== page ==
I live in the south, “The Bible Belt.” A lot of things I should not say, and do not say while speaking to people in public in our southern communities. However, I may disclose in upcoming books, for your information. However, for blogging you may want to channel, refrain, and touchup a few things. For example, cursing, religious direction, politics, and other controversy. I am not saying don’t be yourself, however, present in a way that is mindful unless you just don’t give a ____ (you know the rest)!


Respect Privacy
In the beginning I occasionally gave a shout out to frequent commentators; in agreement, acknowledging, etc. Despite the love, I later realized I put undue pressure on them. Therefore, appreciate frequent commentators, but don’t put them on the spot!

Depending on the blog topic, you may want to hide the “following” section that links back to readers profile pages. I removed the following section because I wanted to further respect my readers by not putting their readership picks on blast and understanding that my blog can be taboo for a lot of families and individuals, and I don’t have any regrets about leaving it off.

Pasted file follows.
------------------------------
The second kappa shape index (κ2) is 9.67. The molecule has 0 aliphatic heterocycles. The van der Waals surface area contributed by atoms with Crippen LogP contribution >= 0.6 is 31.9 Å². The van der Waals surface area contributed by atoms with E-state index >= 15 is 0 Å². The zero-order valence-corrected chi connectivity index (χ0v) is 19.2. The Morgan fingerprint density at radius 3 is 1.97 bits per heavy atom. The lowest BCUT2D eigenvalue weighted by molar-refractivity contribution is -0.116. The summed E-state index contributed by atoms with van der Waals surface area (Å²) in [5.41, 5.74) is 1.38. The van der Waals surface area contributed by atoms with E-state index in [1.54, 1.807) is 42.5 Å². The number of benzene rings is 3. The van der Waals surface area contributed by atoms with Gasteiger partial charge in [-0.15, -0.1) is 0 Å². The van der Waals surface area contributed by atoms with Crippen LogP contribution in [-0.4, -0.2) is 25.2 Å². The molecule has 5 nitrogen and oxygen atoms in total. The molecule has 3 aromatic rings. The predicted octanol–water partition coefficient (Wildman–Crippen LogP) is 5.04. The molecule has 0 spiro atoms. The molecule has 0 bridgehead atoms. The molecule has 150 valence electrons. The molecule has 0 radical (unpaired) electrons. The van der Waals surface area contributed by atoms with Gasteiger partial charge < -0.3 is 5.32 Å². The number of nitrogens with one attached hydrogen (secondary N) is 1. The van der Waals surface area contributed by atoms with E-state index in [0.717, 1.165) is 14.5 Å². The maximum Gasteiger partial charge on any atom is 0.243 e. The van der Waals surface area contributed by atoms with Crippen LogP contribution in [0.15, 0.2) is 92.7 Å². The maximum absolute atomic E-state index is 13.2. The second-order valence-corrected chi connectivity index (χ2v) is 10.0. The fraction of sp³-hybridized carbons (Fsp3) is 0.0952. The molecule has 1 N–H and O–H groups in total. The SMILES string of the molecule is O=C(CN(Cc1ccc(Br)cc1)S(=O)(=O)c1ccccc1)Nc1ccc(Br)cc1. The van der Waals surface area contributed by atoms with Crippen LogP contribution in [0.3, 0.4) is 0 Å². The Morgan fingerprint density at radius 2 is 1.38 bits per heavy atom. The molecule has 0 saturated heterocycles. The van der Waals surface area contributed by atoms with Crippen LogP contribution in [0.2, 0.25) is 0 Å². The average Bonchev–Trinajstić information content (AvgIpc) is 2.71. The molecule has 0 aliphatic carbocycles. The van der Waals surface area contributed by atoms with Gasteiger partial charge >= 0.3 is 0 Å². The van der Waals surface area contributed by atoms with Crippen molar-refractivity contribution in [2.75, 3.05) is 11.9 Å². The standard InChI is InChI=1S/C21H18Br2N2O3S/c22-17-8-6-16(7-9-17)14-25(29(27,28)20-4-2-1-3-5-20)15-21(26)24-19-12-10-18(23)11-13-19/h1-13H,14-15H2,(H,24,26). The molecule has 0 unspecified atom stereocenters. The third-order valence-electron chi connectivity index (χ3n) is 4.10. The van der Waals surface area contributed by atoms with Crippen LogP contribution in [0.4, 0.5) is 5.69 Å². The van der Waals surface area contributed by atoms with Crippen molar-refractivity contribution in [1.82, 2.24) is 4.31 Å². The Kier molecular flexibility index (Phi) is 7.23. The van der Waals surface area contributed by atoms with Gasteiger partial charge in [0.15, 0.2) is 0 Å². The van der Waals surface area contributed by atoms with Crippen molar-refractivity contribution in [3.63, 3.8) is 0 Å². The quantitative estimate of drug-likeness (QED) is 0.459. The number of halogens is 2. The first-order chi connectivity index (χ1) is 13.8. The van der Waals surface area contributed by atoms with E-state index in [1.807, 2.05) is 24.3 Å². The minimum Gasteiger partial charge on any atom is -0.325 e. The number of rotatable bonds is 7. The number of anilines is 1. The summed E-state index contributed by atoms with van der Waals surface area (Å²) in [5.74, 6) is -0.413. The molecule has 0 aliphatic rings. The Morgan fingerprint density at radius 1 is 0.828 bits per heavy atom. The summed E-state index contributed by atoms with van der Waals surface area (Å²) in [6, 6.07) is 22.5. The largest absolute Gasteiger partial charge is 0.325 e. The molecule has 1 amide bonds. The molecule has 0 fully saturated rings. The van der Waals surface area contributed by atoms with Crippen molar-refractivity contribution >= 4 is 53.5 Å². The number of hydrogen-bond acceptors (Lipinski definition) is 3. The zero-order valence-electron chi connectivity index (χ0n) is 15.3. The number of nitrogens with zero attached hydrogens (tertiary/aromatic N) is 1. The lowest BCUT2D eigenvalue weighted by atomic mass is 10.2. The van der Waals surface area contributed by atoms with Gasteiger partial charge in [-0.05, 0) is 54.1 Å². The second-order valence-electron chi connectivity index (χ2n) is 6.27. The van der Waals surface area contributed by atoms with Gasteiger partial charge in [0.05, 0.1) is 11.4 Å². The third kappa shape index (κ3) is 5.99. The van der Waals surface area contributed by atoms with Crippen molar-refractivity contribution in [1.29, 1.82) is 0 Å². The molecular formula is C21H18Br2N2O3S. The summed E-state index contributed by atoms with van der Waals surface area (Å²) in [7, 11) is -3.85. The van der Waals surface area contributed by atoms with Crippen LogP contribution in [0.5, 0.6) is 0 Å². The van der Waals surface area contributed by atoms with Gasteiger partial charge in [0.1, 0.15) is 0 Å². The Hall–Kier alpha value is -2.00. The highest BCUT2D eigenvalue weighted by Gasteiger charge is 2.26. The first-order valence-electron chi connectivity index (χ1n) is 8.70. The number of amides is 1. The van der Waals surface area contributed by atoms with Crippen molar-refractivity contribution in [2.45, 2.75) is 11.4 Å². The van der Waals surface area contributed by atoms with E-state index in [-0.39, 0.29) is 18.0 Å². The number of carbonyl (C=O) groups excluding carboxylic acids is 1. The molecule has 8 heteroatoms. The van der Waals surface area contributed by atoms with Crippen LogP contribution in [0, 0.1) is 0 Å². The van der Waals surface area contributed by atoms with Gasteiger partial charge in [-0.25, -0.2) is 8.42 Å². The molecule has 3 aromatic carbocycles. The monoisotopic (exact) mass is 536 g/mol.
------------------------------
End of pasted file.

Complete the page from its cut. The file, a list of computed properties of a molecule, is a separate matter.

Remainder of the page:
By the way, never forget that you are the boss; any advertisements, colors, pictures, etc. is a part of your signature and style, don't let my list override you!-just consider it. Lastly, do add to the list. Do state your reasoning for disagreement. And do share your blog!!!

Prevent Your Diagnosis from Becoming A Deal-breaker: Therapy Starts The Conversation on Disclosure

How did you disclose your diagnosis? Did your condition build a closer bond, or become a deal-breaker? There are many reasons for disclosure in relationships. Disclosing can be uncomfortable, however, it gets better. Disclosing my diagnosis is a choice, which is also an opportunity to share one of my greatest vulnerabilities, and powerful testimonies.

Generally, disclosure enhances my relationship with my friend and partner. My experience disclosing has become easier, and easier, over the course of recovery since age 20. Now age 32, I have enough experience to provide helpful insight to peers as an advocate, friend, and partner in a relationship.